Martine Poppe, Comet, 2021, Oil on polyester restoration fabric, 120 x 80 cms, 47 12/50 x 31 1/2 inches, Copyright The Artist, Image Courtesy of Kristin Hjellegjerde Gallery

Martine Poppe: A Piece of Me

8 October - 6 November, 2021

Large-scale canvases filled with cloudscapes and sun-bleached foliage create a lofty, ethereal atmosphere while tall, curved sculptures form a meandering pathway through the space, suggesting a bodily presence and a sense of groundedness. A Piece of Me, Martine Poppe’s latest solo exhibition at Kristin Hjellegjerde London, takes the form of an immersive installation in which viewers are invited into the artist’s “cloud museum”, a place of calm expansiveness and interconnectivity.

Yoan Capote, Requiem (Augurio), 2021, 24 kt gold leaf, oil, nails and fishhooks on linen panel on plywood, 140 x 200 x 11 cm; (55 1/8 x 78 3/4 x 4 3/8 in.), © The Artist, Image Courtesy of Ben Brown Fine Arts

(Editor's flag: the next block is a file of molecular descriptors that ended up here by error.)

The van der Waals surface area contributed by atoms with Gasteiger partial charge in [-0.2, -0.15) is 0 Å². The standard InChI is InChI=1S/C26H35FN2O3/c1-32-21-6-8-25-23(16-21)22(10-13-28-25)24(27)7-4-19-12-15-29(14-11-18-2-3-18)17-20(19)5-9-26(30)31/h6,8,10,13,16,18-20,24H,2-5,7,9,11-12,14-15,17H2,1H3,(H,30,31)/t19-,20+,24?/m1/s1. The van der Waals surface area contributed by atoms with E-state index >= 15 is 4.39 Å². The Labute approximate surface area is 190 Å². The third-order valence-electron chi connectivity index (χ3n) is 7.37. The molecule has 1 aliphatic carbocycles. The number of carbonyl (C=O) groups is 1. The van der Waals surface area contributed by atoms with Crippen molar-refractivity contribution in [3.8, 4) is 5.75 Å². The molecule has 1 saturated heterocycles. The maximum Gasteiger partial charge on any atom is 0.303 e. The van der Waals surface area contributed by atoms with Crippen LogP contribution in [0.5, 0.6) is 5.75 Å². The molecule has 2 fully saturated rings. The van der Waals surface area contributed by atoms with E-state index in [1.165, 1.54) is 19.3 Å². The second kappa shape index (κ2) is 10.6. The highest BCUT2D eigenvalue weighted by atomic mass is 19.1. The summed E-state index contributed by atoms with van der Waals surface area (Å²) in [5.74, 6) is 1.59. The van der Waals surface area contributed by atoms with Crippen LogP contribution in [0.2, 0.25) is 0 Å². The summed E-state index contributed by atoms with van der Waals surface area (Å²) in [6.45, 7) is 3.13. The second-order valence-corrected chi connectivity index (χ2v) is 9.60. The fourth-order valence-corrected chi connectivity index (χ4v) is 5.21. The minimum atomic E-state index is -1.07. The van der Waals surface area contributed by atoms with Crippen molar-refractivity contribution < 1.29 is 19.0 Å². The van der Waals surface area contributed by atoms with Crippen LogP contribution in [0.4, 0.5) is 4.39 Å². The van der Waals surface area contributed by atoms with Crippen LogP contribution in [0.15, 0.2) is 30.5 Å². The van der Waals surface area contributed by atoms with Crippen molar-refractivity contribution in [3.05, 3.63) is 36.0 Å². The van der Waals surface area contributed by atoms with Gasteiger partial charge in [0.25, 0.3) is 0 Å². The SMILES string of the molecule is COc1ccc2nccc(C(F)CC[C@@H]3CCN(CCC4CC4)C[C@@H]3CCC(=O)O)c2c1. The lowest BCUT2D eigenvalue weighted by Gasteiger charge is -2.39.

Yoan Capote: Requiem

15 September - 5 November, 2021

Ben Brown Fine Arts is pleased to announce Requiem, an exhibition of new works by Cuban artist Yoan Capote. This is the artist’s fourth solo exhibition with Ben Brown Fine Arts, and third solo exhibition at the London gallery. Opening in September 2021, the exhibition presents a new progression in the artist’s practice with the introduction of gold leaf into his iconic seascape paintings. The dazzling gold leaf, monumental scale, and meticulous incorporation of fishhooks in these paintings evoke a spiritual quality, inviting reflection and refuge in a time of great upheaval.

Günther Förg, Aller Retour, 2008, pastel on hand-made paper, 82 x 104 x 4 cm.; 32 1/4 x 41 x 1 5/8 in. (framed), © Estate Günther Förg, Suisse | VG Bild-Kunst, Bonn 2021, Image Courtesy of Galerie Max Hetzler